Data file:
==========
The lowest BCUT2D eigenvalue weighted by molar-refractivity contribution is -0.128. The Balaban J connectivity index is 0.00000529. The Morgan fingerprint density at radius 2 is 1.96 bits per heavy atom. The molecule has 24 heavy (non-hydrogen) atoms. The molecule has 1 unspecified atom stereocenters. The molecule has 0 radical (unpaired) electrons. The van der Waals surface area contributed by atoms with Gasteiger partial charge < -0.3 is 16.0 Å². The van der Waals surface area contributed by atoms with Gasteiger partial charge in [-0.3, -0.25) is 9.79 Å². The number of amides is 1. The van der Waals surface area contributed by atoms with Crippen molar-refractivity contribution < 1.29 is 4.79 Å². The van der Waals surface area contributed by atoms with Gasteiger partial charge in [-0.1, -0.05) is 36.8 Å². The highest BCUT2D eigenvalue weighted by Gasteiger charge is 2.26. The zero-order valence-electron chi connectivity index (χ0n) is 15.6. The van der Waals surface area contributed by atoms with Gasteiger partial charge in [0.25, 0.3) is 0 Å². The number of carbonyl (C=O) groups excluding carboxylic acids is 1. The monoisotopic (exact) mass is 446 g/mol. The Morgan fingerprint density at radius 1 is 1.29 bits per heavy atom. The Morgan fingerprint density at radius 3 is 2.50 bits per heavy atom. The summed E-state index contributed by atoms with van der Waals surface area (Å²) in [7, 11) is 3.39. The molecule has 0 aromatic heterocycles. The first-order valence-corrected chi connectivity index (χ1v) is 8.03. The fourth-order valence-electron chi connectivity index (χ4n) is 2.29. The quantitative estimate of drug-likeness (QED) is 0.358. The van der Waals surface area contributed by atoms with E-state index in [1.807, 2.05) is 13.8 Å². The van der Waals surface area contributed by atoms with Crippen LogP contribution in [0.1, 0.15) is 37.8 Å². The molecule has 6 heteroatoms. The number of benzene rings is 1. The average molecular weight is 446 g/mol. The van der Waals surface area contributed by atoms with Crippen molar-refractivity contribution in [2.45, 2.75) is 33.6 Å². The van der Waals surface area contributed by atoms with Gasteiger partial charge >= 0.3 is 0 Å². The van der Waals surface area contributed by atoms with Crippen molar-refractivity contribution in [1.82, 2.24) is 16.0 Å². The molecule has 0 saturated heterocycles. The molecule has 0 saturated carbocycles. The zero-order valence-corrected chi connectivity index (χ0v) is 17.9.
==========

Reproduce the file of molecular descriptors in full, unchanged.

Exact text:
The lowest BCUT2D eigenvalue weighted by molar-refractivity contribution is -0.128. The Balaban J connectivity index is 0.00000529. The Morgan fingerprint density at radius 2 is 1.96 bits per heavy atom. The molecule has 24 heavy (non-hydrogen) atoms. The molecule has 1 unspecified atom stereocenters. The molecule has 0 radical (unpaired) electrons. The van der Waals surface area contributed by atoms with Gasteiger partial charge < -0.3 is 16.0 Å². The van der Waals surface area contributed by atoms with Gasteiger partial charge in [-0.3, -0.25) is 9.79 Å². The number of amides is 1. The van der Waals surface area contributed by atoms with Crippen molar-refractivity contribution < 1.29 is 4.79 Å². The van der Waals surface area contributed by atoms with Gasteiger partial charge in [-0.1, -0.05) is 36.8 Å². The highest BCUT2D eigenvalue weighted by Gasteiger charge is 2.26. The zero-order valence-electron chi connectivity index (χ0n) is 15.6. The van der Waals surface area contributed by atoms with Gasteiger partial charge in [0.25, 0.3) is 0 Å². The number of carbonyl (C=O) groups excluding carboxylic acids is 1. The monoisotopic (exact) mass is 446 g/mol. The Morgan fingerprint density at radius 1 is 1.29 bits per heavy atom. The Morgan fingerprint density at radius 3 is 2.50 bits per heavy atom. The summed E-state index contributed by atoms with van der Waals surface area (Å²) in [7, 11) is 3.39. The molecule has 0 aromatic heterocycles. The first-order valence-corrected chi connectivity index (χ1v) is 8.03. The fourth-order valence-electron chi connectivity index (χ4n) is 2.29. The quantitative estimate of drug-likeness (QED) is 0.358. The van der Waals surface area contributed by atoms with E-state index in [1.807, 2.05) is 13.8 Å². The van der Waals surface area contributed by atoms with Crippen LogP contribution in [0.1, 0.15) is 37.8 Å². The molecule has 6 heteroatoms. The number of benzene rings is 1. The average molecular weight is 446 g/mol. The van der Waals surface area contributed by atoms with Crippen molar-refractivity contribution in [2.45, 2.75) is 33.6 Å². The van der Waals surface area contributed by atoms with Gasteiger partial charge >= 0.3 is 0 Å². The van der Waals surface area contributed by atoms with Crippen molar-refractivity contribution in [1.82, 2.24) is 16.0 Å². The molecule has 0 saturated heterocycles. The molecule has 0 saturated carbocycles. The zero-order valence-corrected chi connectivity index (χ0v) is 17.9.